Game #35 Preview: Marlins (16-17) @ Cubs (14-20)
Losers of seven of their last eight games and four in a row, the Cubs try to salvage the finale of the three-game series with the Marlins.
From my office window, I see lots of clouds, fog, and in the alley behind Mr. Beef, a couple guys who look like they're ready to start throwing punches. Forecast says there's a 70% chance of rain by 3pm. I foresee a nearly 100% probability that I'll be disgusted by the second inning.
Pitchers: Chris Volstad (3-2, 4.12) vs. Carlos Silva (3-0, 3.50)
Volstad has racked up four ND's against the Cubs but has pitched pretty well each time out. Silva, making his sixth start as a Cub, got rocked pretty hard last Friday in Cincinnati, though he was the beneficiary of that offensive explosion on Starlin Castro's debut night and collected a victory for his five-inning, ten-hit, four-run effort. Also noteworthy (?): Silva mentioned having shoulder discomfort following the game. Perhaps all of those pins that Carlos Zambrano has been sticking in his Carlos Silva voodoo doll are finally taking hold.
Good history: Silva is new meat to most of the Florida hitters, but against Volstad, Mike Fontenot is 4/11 with a home run and The Man Who Used To Be Aramis Ramirez (not in today's starting lineup) is 4/8 with a HR.
Bad history: Kosuke Fukudome has gone 1/10 against Volstad, while Alfonso Soriano is 0/9 with 4 K's and Derrek Lee, who stroked a pair of doubles last night, is 2/11 with 4 K's.
As mentioned, A-Ram, down to .159 after last night's oh-fer, is sitting, with Jeff Baker, hitting just .220 himself, starting at third. Also, Castro is hitting in the second spot in place of Theriot, who is resting with "a tight hammy, not considered serious" according to Wittenmyer.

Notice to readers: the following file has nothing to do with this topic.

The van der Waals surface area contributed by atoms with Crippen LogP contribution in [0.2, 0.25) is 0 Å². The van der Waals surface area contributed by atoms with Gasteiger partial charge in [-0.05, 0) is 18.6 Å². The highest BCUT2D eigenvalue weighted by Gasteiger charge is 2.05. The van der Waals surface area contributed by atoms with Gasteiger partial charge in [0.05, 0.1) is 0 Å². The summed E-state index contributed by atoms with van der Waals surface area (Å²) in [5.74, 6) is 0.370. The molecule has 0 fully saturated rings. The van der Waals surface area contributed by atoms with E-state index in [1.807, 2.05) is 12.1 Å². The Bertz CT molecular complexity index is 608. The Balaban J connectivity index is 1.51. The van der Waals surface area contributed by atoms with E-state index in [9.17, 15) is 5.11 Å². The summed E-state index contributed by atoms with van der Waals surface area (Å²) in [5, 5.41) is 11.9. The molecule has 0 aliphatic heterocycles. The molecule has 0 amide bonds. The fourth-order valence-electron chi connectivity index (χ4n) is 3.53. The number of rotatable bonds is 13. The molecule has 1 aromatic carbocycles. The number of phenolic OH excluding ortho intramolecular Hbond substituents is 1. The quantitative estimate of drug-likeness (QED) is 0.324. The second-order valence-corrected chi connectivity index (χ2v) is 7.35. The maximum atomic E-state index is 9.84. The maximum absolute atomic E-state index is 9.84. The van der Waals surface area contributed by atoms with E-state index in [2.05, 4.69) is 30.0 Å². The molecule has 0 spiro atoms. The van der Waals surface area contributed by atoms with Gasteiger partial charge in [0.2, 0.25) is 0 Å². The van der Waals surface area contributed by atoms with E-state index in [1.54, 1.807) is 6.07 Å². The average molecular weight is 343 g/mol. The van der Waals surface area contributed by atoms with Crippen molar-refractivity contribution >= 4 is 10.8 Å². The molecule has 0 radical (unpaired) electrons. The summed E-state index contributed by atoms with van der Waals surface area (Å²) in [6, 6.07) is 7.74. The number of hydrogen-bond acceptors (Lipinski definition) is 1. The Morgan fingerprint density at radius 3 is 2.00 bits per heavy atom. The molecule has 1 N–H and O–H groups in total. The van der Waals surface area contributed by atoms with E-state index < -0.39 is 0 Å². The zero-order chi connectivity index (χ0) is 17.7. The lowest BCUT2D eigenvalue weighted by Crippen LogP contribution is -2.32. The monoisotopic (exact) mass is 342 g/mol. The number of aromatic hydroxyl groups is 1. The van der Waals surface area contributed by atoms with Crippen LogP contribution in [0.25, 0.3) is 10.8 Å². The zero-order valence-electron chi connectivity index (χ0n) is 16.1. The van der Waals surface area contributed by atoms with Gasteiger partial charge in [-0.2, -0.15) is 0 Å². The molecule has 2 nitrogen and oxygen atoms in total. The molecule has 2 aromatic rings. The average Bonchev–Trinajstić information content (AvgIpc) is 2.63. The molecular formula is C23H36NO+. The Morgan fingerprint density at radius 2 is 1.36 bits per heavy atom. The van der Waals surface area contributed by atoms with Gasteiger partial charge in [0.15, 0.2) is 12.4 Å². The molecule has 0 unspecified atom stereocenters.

Fish: Coghlan 7, Sanchez 3, H. Ramirez 7, Cantu 5, Uggla 4, Paulino 2, Ross 8, Carroll 9, Volstad 1.
Cubs: Fukudome 9, Castro 6, Byrd 8, Lee 3, Soto 2, Soriano 7, Fontenot 4, Baker 5, Silva 1.
Just read that when Hendricks starts the Cubs have won 33 times in his first 50 games which is the best for any Cubs starter since the 1940s. So he might not be getting a ton of wins but he's at least leaving the team in a winnable spot
That and we've had a lot of terrible teams.
I agree, but just wanted to point out that Hendricks didn't really have a significant difference between his first and second half like Hammel did. Instead he had alternating good and below average months last year, without much fluctuation in his peripherals except a BB-heavy August and some up-and-down in opp avg. Mostly the team just couldn't win games for him in the months he pitched well. His 16 starts in May, July, and Sep/Oct (in which he limited opponents to OPS+ of 88, 75, and 44) resulted in a 4-2 record.
I think with Hammels and Hendricks struggles the 2nd half we forget how dominate of 1st halves they had and how many games they won us as the offense was struggling. We also forget they are back of the rotation guys and we can't be expecting ace quality there.